Got an Oculus Quest? Add a Counterweight for Comfort


If you’re feeling discomfort while wearing the Oculus Quest or Oculus Quest 2 VR headset (sometimes called “Meta Quest 2”), a counterweight dramatically helps balance headset weight for a more comfortable feel. Some add extra battery life too. Here’s why you should try one out.

A VR counterweight sounds puzzling at first: If you feel the Quest or Quest 2 is too heavy and uncomfortable to wear for long periods of time, why would you add more weight to it? But the secret is that the discomfort mostly comes from having too much weight on one part of your head (the front, where the screen is) that isn’t balanced properly, which leads to increased pressure on your face. Also, the front weight pulls your head forward, increasing tension in the back of your neck.

The Rebuff Reality VR Balance for Oculus Quest and Oculus Quest 2
A counterbalance distributes weight evenly on your head. Rebuff Reality

The solution is to add a counterweight on the back of the VR headset, located directly opposite the heaviest weight in the front. With balance achieved, the weight distribution is spread more evenly around your head, with pressure more on the top of your head where it’s not nearly as uncomfortable.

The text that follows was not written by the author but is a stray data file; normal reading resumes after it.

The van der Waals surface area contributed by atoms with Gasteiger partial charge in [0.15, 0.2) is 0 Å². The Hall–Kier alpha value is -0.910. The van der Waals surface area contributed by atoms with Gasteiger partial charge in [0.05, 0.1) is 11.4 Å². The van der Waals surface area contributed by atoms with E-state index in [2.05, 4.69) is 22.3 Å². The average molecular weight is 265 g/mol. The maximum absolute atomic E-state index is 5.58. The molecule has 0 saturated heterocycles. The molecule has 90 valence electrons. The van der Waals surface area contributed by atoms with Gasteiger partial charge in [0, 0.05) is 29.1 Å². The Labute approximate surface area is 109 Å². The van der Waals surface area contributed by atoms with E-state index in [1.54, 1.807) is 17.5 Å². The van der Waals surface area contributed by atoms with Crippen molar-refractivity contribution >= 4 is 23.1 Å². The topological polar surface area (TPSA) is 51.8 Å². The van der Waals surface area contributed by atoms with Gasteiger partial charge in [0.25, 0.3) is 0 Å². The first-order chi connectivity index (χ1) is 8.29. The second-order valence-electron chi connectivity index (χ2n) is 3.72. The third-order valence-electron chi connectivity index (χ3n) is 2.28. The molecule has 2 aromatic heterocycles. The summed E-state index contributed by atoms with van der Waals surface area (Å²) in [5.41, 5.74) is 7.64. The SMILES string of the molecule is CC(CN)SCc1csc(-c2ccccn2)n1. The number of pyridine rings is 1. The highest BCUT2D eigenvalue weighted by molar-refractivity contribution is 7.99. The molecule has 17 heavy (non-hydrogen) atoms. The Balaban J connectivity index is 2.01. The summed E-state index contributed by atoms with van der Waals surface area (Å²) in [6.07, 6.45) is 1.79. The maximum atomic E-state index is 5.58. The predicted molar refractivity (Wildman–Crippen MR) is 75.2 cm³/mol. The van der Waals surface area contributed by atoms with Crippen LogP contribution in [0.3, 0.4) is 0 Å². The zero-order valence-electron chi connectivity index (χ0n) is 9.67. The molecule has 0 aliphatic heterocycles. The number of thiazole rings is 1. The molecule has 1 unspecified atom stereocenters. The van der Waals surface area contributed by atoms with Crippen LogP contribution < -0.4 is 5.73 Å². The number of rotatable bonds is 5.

One early solution to this problem with the original Oculus Quest was the VR Balance, which emerged as a Kickstarter project in late 2019, and it delivered on its promise to create a comfortable weight for the headset. We’ve used it and are very happy with it, and we imagine similar counterweights will also work well. You can still buy the latest version of the VR balance on its website for around $30. It works with the Quest and Quest 2 headsets. Rebuff Reality sells a similar headset weight through Amazon for about $35.

Or, if you want to get more sophisticated, you can do more with the extra weight at the back of your head. Several firms have shipped battery backs for the Quest series that also serve as counterweights. One of the most popular is the official Quest 2 Elite Strap with Battery, although it’s a pricey solution at around $109. (You can get a bundle with an official carrying case for a bit extra, too.)

On the bright side, Meta claims that the Elite Strap “doubles your playtime,” which is a great bonus for a counterweight that improves ergonomics. There are cheaper battery counterweight solutions on Amazon, but we’ve found it’s best to go with a known first-party accessory whenever possible.

Whichever weight you choose, once you strap it on and dive back into virtual reality, your face and neck will thank you. Happy gaming!

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